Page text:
The London Marathon is addictive. It eats me up and spits me out every year and I always say never again at the finish………but just days later, I find myself planning for the next one. It was a beautiful sunny day in the capital that marked the 2014 event and my 5th London Marathon in a row.
This year I started on the blue start away from the masses on the red start, but also away from Neil Prescott who had been my training partner throughout the tough winter – today I would have to go solo. I was in pen no.2, which was set up just around the corner from where Mo Farah was limbering up. Just 5 minutes before the start, a temporary tape barrier was lifted and we shuffled in behind the elite men including Mo. I was standing on the start line just 30 yards behind a World & Olympic champion……….surely I was in the wrong place!
The winter’s training had gone well, very well in fact. But just as I started to think I’d made it, I trapped a nerve in my leg 9 days before the big day and I was also suffering with a painful shin splint. I could feel my leg throbbing on the start line and just hoped it would go away as the adrenaline surged. The new game plan was to take the race in 5 mile chunks and see how I felt. If I could keep mentally strong then I would be at 20 miles before I knew it……..that was my thinking.
The first half of London is fast & flat and the miles were clocking up nicely, the shin pain had eased and all felt good. However, my nerve problem had left my leg feeling numb and it throbbed with pins & needles. At 11 miles I had a wobble that lasted for a couple of miles…………the demons were in my head saying “just give up, you’re injured”. I passed friends & family just before half way at Tower Bridge and I put a brave face on but I wasn’t feeling great and I knew there was still a long way to go.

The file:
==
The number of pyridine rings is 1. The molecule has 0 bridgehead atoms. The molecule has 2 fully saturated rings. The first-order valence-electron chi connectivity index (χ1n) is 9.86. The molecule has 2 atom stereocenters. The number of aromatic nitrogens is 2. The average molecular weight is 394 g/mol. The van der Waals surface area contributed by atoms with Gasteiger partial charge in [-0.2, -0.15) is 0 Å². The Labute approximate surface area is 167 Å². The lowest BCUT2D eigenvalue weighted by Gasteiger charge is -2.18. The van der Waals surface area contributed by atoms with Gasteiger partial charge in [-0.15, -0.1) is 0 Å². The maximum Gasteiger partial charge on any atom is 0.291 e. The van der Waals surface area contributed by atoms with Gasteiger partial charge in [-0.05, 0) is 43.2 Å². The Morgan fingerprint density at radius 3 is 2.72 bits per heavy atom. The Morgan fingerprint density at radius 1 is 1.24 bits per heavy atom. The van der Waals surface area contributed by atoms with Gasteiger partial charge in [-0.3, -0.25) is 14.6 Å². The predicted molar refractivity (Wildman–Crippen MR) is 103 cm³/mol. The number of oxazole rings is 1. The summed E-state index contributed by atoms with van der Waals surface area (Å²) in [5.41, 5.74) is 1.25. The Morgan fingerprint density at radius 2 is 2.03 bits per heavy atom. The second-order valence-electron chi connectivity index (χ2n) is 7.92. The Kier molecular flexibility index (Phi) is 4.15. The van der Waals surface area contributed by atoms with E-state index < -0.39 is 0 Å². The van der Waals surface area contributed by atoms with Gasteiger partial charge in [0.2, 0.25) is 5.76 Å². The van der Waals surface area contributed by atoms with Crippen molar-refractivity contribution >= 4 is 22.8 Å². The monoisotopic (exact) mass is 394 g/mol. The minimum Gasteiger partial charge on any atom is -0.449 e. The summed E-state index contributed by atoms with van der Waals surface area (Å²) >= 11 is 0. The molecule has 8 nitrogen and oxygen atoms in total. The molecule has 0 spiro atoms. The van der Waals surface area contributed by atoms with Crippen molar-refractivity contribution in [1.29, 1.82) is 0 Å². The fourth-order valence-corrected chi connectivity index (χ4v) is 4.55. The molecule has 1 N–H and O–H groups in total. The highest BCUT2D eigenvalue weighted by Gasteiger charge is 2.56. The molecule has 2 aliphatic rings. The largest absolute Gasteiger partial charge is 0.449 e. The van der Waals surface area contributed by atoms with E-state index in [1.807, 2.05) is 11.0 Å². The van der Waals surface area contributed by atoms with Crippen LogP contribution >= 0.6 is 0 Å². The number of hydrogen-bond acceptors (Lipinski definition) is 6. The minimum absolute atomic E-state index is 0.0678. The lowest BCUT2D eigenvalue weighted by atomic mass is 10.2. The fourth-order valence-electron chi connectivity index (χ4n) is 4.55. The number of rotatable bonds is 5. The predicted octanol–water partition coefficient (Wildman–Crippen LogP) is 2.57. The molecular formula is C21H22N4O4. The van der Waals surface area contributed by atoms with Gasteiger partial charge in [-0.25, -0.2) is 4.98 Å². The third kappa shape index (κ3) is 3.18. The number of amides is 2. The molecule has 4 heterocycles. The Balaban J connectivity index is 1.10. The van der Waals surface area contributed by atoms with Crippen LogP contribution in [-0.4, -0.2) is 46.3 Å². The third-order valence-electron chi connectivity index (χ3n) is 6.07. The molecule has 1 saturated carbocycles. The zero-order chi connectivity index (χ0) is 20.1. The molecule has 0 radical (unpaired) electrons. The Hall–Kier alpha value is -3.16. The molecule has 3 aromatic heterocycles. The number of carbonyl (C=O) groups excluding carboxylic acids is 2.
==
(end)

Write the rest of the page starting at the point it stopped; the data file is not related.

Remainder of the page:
At 14 miles I saw Mo at around 22 miles on the other side of the road, he was struggling. In a strange way, this motivated me as seeing him struggling at pace in the heat gave me some comfort. In a way, we were in the same boat. I decided to dig deep and the next aim was to get to 20 miles and the real start of the race. I hit this point at about 2:17, which is 3 minutes slower than I wanted to be but still gave me a shot at a PB and even sub 3. The crowd noise was deafening, with ½ million people lining the streets, but I could hear one voice shouting louder & louder……….it was my wife Louise on the other side of the road! I was at about 22 miles at this point and that gave me a boost.
Just after 23 miles, the Runners World 2:59 pace man eased up alongside me then slowly started to drift ahead. I looked at my watch and I needed to do the next 3 miles at 6:45 pace to stay with him. I clung on for about ½ mile but my nemesis of the past, leg cramp, was a strong possibility if I stayed at this pace as I could feel it in my hamstring. The dilemma for me was either to slow up a little or push on and risk getting cramps that could cost me not just a sub 3, but also a PB and good for age place. I’m still learning at the marathon distance, and decided to slow and actively manage the rest of my race to get me to plan B. I think it was the right decision.
I crossed the line and my two GPS watches both read 3:04:07, so a PB and under the good for age 3:05 that will give me an automatic place for next year. The official LM time says 3:04:42 but I’m convinced that’s my gun time as it says it took me just 1 second to cross the start line!? Never mind, it’s still sub 3:05 and still a PB – who cares? I asked 3 questions after crossing the line;
1) How did Mo get on? (2:08 & no new British record)
2) What is the Liverpool v City score (they were 2-0 up!)
3) How did my training partner Mr.Prescott get on (2:57)……….he’s a sub 3 marathon machine that fella – great effort!
Less than an hour and a half later, Louise crossed the line in 4:28:30 for her first marathon……….sign her up Harriers!
Same again next year………..never, maybe, probably, definitely!